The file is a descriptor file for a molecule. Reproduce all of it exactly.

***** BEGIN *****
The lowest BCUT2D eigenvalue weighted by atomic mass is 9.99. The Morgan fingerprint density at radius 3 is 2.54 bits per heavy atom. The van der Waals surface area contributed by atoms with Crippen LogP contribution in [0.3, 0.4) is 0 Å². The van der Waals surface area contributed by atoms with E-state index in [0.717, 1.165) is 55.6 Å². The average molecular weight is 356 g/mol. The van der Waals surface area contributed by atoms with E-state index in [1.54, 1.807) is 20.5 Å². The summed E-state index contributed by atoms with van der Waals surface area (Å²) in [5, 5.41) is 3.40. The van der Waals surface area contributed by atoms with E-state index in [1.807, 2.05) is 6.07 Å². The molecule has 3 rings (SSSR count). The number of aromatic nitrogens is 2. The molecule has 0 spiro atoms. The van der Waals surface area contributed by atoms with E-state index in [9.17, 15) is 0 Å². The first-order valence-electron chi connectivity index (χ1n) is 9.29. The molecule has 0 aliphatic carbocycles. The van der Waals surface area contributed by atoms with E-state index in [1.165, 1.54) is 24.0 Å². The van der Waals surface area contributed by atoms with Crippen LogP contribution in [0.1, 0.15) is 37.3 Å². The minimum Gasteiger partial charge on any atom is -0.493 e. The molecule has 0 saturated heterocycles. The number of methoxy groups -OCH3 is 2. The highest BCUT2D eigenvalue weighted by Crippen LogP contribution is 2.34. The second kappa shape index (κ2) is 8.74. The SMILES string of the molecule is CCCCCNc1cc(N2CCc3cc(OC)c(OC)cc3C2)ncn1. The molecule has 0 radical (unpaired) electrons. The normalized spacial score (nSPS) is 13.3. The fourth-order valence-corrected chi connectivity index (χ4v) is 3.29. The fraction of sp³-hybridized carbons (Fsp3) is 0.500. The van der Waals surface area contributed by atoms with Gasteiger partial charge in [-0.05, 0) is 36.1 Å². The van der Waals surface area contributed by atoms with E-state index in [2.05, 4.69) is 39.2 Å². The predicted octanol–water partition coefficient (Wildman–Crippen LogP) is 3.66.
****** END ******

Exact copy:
The lowest BCUT2D eigenvalue weighted by atomic mass is 9.99. The Morgan fingerprint density at radius 3 is 2.54 bits per heavy atom. The van der Waals surface area contributed by atoms with Crippen LogP contribution in [0.3, 0.4) is 0 Å². The van der Waals surface area contributed by atoms with E-state index in [0.717, 1.165) is 55.6 Å². The average molecular weight is 356 g/mol. The van der Waals surface area contributed by atoms with E-state index in [1.54, 1.807) is 20.5 Å². The summed E-state index contributed by atoms with van der Waals surface area (Å²) in [5, 5.41) is 3.40. The van der Waals surface area contributed by atoms with E-state index in [1.807, 2.05) is 6.07 Å². The molecule has 3 rings (SSSR count). The number of aromatic nitrogens is 2. The molecule has 0 spiro atoms. The van der Waals surface area contributed by atoms with E-state index in [9.17, 15) is 0 Å². The first-order valence-electron chi connectivity index (χ1n) is 9.29. The molecule has 0 aliphatic carbocycles. The van der Waals surface area contributed by atoms with E-state index in [1.165, 1.54) is 24.0 Å². The van der Waals surface area contributed by atoms with Crippen LogP contribution in [0.1, 0.15) is 37.3 Å². The minimum Gasteiger partial charge on any atom is -0.493 e. The molecule has 0 saturated heterocycles. The number of methoxy groups -OCH3 is 2. The highest BCUT2D eigenvalue weighted by Crippen LogP contribution is 2.34. The second kappa shape index (κ2) is 8.74. The SMILES string of the molecule is CCCCCNc1cc(N2CCc3cc(OC)c(OC)cc3C2)ncn1. The molecule has 0 radical (unpaired) electrons. The normalized spacial score (nSPS) is 13.3. The fourth-order valence-corrected chi connectivity index (χ4v) is 3.29. The fraction of sp³-hybridized carbons (Fsp3) is 0.500. The van der Waals surface area contributed by atoms with Gasteiger partial charge in [-0.05, 0) is 36.1 Å². The van der Waals surface area contributed by atoms with E-state index in [2.05, 4.69) is 39.2 Å². The predicted octanol–water partition coefficient (Wildman–Crippen LogP) is 3.66.